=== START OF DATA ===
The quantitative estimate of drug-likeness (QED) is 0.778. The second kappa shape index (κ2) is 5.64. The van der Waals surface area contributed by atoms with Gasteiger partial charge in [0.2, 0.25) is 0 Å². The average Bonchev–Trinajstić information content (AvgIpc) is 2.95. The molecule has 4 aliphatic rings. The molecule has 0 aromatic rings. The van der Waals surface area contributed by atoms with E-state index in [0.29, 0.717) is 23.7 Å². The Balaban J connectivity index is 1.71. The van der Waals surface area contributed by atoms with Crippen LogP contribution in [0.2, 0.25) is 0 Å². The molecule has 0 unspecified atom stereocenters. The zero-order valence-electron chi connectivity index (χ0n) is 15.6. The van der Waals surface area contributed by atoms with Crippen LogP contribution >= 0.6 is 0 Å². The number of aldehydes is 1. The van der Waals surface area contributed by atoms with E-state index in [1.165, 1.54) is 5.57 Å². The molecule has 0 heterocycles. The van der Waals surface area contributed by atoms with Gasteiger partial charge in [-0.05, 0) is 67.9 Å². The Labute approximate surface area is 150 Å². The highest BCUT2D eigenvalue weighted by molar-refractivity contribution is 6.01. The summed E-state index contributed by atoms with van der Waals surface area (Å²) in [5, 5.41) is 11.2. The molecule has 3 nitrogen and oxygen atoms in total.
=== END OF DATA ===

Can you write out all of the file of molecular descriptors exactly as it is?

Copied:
The quantitative estimate of drug-likeness (QED) is 0.778. The second kappa shape index (κ2) is 5.64. The van der Waals surface area contributed by atoms with Gasteiger partial charge in [0.2, 0.25) is 0 Å². The average Bonchev–Trinajstić information content (AvgIpc) is 2.95. The molecule has 4 aliphatic rings. The molecule has 0 aromatic rings. The van der Waals surface area contributed by atoms with E-state index in [0.29, 0.717) is 23.7 Å². The Balaban J connectivity index is 1.71. The van der Waals surface area contributed by atoms with Crippen LogP contribution in [0.2, 0.25) is 0 Å². The molecule has 0 unspecified atom stereocenters. The zero-order valence-electron chi connectivity index (χ0n) is 15.6. The van der Waals surface area contributed by atoms with Crippen LogP contribution >= 0.6 is 0 Å². The number of aldehydes is 1. The van der Waals surface area contributed by atoms with E-state index in [1.165, 1.54) is 5.57 Å². The molecule has 0 heterocycles. The van der Waals surface area contributed by atoms with Gasteiger partial charge in [-0.05, 0) is 67.9 Å². The Labute approximate surface area is 150 Å². The highest BCUT2D eigenvalue weighted by molar-refractivity contribution is 6.01. The summed E-state index contributed by atoms with van der Waals surface area (Å²) in [5, 5.41) is 11.2. The molecule has 3 nitrogen and oxygen atoms in total.